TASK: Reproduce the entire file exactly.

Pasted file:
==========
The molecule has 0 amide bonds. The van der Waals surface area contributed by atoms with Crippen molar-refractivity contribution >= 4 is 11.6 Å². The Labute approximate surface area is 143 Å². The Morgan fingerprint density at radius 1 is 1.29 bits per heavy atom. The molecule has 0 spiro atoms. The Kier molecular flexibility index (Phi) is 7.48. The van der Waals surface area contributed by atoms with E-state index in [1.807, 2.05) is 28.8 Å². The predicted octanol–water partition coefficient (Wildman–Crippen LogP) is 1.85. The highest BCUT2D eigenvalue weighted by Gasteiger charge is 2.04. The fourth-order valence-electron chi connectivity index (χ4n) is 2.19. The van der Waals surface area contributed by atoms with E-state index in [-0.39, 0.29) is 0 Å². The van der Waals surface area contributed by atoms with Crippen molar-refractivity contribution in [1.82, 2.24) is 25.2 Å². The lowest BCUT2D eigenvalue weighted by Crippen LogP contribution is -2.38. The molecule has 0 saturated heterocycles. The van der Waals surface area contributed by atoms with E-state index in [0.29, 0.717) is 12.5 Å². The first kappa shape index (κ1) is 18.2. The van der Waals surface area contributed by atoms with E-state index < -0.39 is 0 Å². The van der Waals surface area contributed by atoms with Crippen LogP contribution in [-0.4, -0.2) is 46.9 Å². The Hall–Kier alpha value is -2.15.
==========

The molecule has 0 amide bonds. The van der Waals surface area contributed by atoms with Crippen molar-refractivity contribution >= 4 is 11.6 Å². The Labute approximate surface area is 143 Å². The Morgan fingerprint density at radius 1 is 1.29 bits per heavy atom. The molecule has 0 spiro atoms. The Kier molecular flexibility index (Phi) is 7.48. The van der Waals surface area contributed by atoms with E-state index in [1.807, 2.05) is 28.8 Å². The predicted octanol–water partition coefficient (Wildman–Crippen LogP) is 1.85. The highest BCUT2D eigenvalue weighted by Gasteiger charge is 2.04. The fourth-order valence-electron chi connectivity index (χ4n) is 2.19. The van der Waals surface area contributed by atoms with E-state index in [-0.39, 0.29) is 0 Å². The van der Waals surface area contributed by atoms with Crippen molar-refractivity contribution in [1.82, 2.24) is 25.2 Å². The lowest BCUT2D eigenvalue weighted by Crippen LogP contribution is -2.38. The molecule has 0 saturated heterocycles. The van der Waals surface area contributed by atoms with E-state index in [0.29, 0.717) is 12.5 Å². The first kappa shape index (κ1) is 18.2. The van der Waals surface area contributed by atoms with E-state index < -0.39 is 0 Å². The van der Waals surface area contributed by atoms with Crippen LogP contribution in [-0.4, -0.2) is 46.9 Å². The Hall–Kier alpha value is -2.15.